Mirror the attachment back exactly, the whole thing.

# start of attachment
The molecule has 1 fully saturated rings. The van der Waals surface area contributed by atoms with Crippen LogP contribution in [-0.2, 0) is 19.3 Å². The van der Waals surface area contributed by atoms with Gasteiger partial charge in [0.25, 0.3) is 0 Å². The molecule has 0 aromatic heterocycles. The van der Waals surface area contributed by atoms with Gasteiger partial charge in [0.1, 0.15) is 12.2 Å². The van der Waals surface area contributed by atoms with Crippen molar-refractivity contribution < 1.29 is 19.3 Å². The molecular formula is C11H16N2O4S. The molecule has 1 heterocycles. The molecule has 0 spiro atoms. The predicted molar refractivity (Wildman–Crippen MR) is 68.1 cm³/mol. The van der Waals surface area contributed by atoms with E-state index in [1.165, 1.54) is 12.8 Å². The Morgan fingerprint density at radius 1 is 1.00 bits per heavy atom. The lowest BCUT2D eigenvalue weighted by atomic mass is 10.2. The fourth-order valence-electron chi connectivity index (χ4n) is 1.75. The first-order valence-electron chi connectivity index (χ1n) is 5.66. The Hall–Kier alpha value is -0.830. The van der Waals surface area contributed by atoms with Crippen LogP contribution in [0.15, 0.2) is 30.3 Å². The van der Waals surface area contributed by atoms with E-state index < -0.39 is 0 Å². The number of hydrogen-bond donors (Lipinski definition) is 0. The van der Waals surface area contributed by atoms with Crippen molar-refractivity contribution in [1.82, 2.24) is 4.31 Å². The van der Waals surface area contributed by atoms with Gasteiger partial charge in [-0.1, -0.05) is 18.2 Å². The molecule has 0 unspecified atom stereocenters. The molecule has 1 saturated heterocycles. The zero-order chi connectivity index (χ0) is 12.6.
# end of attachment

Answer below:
The molecule has 1 fully saturated rings. The van der Waals surface area contributed by atoms with Crippen LogP contribution in [-0.2, 0) is 19.3 Å². The van der Waals surface area contributed by atoms with Gasteiger partial charge in [0.25, 0.3) is 0 Å². The molecule has 0 aromatic heterocycles. The van der Waals surface area contributed by atoms with Gasteiger partial charge in [0.1, 0.15) is 12.2 Å². The van der Waals surface area contributed by atoms with Crippen molar-refractivity contribution < 1.29 is 19.3 Å². The molecular formula is C11H16N2O4S. The molecule has 1 heterocycles. The molecule has 0 spiro atoms. The predicted molar refractivity (Wildman–Crippen MR) is 68.1 cm³/mol. The van der Waals surface area contributed by atoms with E-state index in [1.165, 1.54) is 12.8 Å². The Morgan fingerprint density at radius 1 is 1.00 bits per heavy atom. The lowest BCUT2D eigenvalue weighted by atomic mass is 10.2. The fourth-order valence-electron chi connectivity index (χ4n) is 1.75. The first-order valence-electron chi connectivity index (χ1n) is 5.66. The Hall–Kier alpha value is -0.830. The van der Waals surface area contributed by atoms with Crippen LogP contribution in [0.15, 0.2) is 30.3 Å². The van der Waals surface area contributed by atoms with E-state index < -0.39 is 0 Å². The number of hydrogen-bond donors (Lipinski definition) is 0. The van der Waals surface area contributed by atoms with Crippen molar-refractivity contribution in [1.82, 2.24) is 4.31 Å². The van der Waals surface area contributed by atoms with Gasteiger partial charge in [-0.1, -0.05) is 18.2 Å². The molecule has 0 unspecified atom stereocenters. The molecule has 1 saturated heterocycles. The zero-order chi connectivity index (χ0) is 12.6.